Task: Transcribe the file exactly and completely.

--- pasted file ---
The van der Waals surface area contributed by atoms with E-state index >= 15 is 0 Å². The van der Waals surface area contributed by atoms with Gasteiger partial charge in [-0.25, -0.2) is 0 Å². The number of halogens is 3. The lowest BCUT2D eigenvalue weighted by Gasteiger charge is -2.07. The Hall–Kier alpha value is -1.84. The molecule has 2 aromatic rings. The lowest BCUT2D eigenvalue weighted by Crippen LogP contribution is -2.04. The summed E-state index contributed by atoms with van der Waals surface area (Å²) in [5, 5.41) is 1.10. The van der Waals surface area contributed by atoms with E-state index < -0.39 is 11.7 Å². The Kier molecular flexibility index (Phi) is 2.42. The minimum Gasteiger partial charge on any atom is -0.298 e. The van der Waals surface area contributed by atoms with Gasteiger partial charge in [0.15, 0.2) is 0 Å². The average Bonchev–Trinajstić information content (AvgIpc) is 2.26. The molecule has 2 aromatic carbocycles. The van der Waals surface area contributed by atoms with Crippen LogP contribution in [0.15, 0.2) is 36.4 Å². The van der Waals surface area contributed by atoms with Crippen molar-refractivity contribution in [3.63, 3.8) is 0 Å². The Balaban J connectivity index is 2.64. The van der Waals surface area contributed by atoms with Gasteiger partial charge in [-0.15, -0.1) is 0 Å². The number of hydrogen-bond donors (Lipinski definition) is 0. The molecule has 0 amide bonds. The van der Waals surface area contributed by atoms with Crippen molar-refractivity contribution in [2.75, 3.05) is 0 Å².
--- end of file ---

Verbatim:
The van der Waals surface area contributed by atoms with E-state index >= 15 is 0 Å². The van der Waals surface area contributed by atoms with Gasteiger partial charge in [-0.25, -0.2) is 0 Å². The number of halogens is 3. The lowest BCUT2D eigenvalue weighted by Gasteiger charge is -2.07. The Hall–Kier alpha value is -1.84. The molecule has 2 aromatic rings. The lowest BCUT2D eigenvalue weighted by Crippen LogP contribution is -2.04. The summed E-state index contributed by atoms with van der Waals surface area (Å²) in [5, 5.41) is 1.10. The van der Waals surface area contributed by atoms with E-state index < -0.39 is 11.7 Å². The Kier molecular flexibility index (Phi) is 2.42. The minimum Gasteiger partial charge on any atom is -0.298 e. The van der Waals surface area contributed by atoms with Gasteiger partial charge in [0.15, 0.2) is 0 Å². The average Bonchev–Trinajstić information content (AvgIpc) is 2.26. The molecule has 2 aromatic carbocycles. The van der Waals surface area contributed by atoms with Crippen LogP contribution in [0.15, 0.2) is 36.4 Å². The van der Waals surface area contributed by atoms with Crippen molar-refractivity contribution in [3.63, 3.8) is 0 Å². The Balaban J connectivity index is 2.64. The van der Waals surface area contributed by atoms with Gasteiger partial charge in [-0.15, -0.1) is 0 Å². The number of hydrogen-bond donors (Lipinski definition) is 0. The molecule has 0 amide bonds. The van der Waals surface area contributed by atoms with Crippen molar-refractivity contribution in [2.75, 3.05) is 0 Å².